Anna Överby Wernstedt and Ylva Ivarsson are one of the research teams that recently received the Attractive Innovation Project award for their work in making research results useful to society. Photo: Ingrid Ajaxon.2022-12-16
Five innovation projects receive awards
With the award Attractive Innovation Project, UU Innovation recognises researchers and students who have taken great steps towards translating ideas and research results into innovation and societal benefits.
Five new projects have received the Attractive Innovation Project award after having made important progress on the way from idea to innovation. With six projects receiving this award from UU Innovation earlier this year, there are a total of eleven awarded projects in 2022. All projects have received support from UU Innovation.
The last five in a row that have been celebrated with diplomas and flowers show different ways in which the results of the research can be utilised. In several cases, researchers have sold or licensed intellectual property rights to companies that are well placed to take the projects on to the innovation stage. In other cases, the research teams have chosen to take products or services to the market by starting companies for commercialisation under their own auspices.
These are the projects:
Cell-penetrating peptide against viral disease
The research team has developed a peptide that can penetrate cell membranes and be transported into cells, thereby inhibiting diseases caused by viruses, such as Covid-19. Behind the new and patented technology are Ylva Ivarsson, professor of biochemistry at the Department of Chemistry – BMC, Anna Överby Wernstedt, professor at Umeå University, and Jakob Nilsson, professor at the University of Copenhagen. To give the technology the best possible conditions to benefit, the team has transferred the rights to a partner who is responsible for identifying companies that want to take over the innovation project, such as pharmaceutical companies. The team has an option for future income from a commercialisation.
Orchis Natur grows European wild orchids for nature conservation measures such as reintroductions and to counteract the extinction of endangered populations. The methods used are based on the latest research in conservation biology and population genetics. Linus Söderquist, doctoral student in botanical ecology, and Simon Hultby, gardener at Uppsala Linnean Gardens are behind the company. Orchis Natur targets municipalities, county administrative boards and non-profit associations and has had its first customers during the year.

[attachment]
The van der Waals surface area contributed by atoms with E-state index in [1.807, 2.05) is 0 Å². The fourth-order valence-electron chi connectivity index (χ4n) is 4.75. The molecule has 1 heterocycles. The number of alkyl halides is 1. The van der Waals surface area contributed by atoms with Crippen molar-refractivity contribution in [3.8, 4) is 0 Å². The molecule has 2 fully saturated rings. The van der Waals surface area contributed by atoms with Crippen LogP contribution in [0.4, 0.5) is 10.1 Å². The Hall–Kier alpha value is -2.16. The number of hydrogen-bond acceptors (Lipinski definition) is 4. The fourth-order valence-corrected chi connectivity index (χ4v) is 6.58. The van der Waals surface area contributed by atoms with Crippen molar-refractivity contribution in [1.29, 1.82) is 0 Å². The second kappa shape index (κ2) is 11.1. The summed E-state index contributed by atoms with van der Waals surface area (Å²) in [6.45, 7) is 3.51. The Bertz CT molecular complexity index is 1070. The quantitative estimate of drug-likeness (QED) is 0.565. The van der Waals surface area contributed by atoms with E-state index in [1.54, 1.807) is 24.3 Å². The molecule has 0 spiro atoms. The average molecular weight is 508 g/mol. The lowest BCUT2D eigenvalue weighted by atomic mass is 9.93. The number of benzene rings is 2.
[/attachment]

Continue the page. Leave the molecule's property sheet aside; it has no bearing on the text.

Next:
Researchers Nikos Fatsis-Kavalopoulos, Po-Cheng Tang, Roderich Römhild, Dan Andersson and Johan Kreuger have developed and applied for a patent for the CombiANT method with which the combination effects of different antibiotics can be investigated. Combination therapies are common in healthcare, despite the fact that until now there has not been an easy way to evaluate their effect. The research team's hope is that their method will eventually lead to the prescribing of active combinations of antibiotics to each patient, which can also contribute to a reduced resistance to antibiotics. The team has founded Rx Dynamics AB and as a first step has started sales to customers conducting research. Continued commercialisation of the product takes place with the support of financing from Vinnova and investment from UU Invest AB.
Manufacturing method for stable perovskite solar cells
Perovskite is a material that has received a lot of attention for its ability to produce lightweight, flexible and cheaper solar cells. Gerrit Boschloo, professor at the Department of Chemistry – Ångström, has, within the framework of a project funded by SSF, developed a method for the manufacture of a solar cell module in which perovskite solar cells are connected in an efficient way. A patent has been applied for the method and transferred to a company for further development and commercialisation.
Secretion Effect Detection (SED) technology
Daniel Camsund, former researcher at the Department of Cell and Molecular Biology, has developed and patented a new technology, SED, that can speed up the development of new biological drugs. SED combines synthetic biology with microflow technology and can be used to measure the effects of various biomolecules secreted from cells, for example when screening new candidate drugs. The patent application and the innovation project have been sold to an international biotechnology company that will develop the technology further towards a commercial product.
How can your research results be put to good use?
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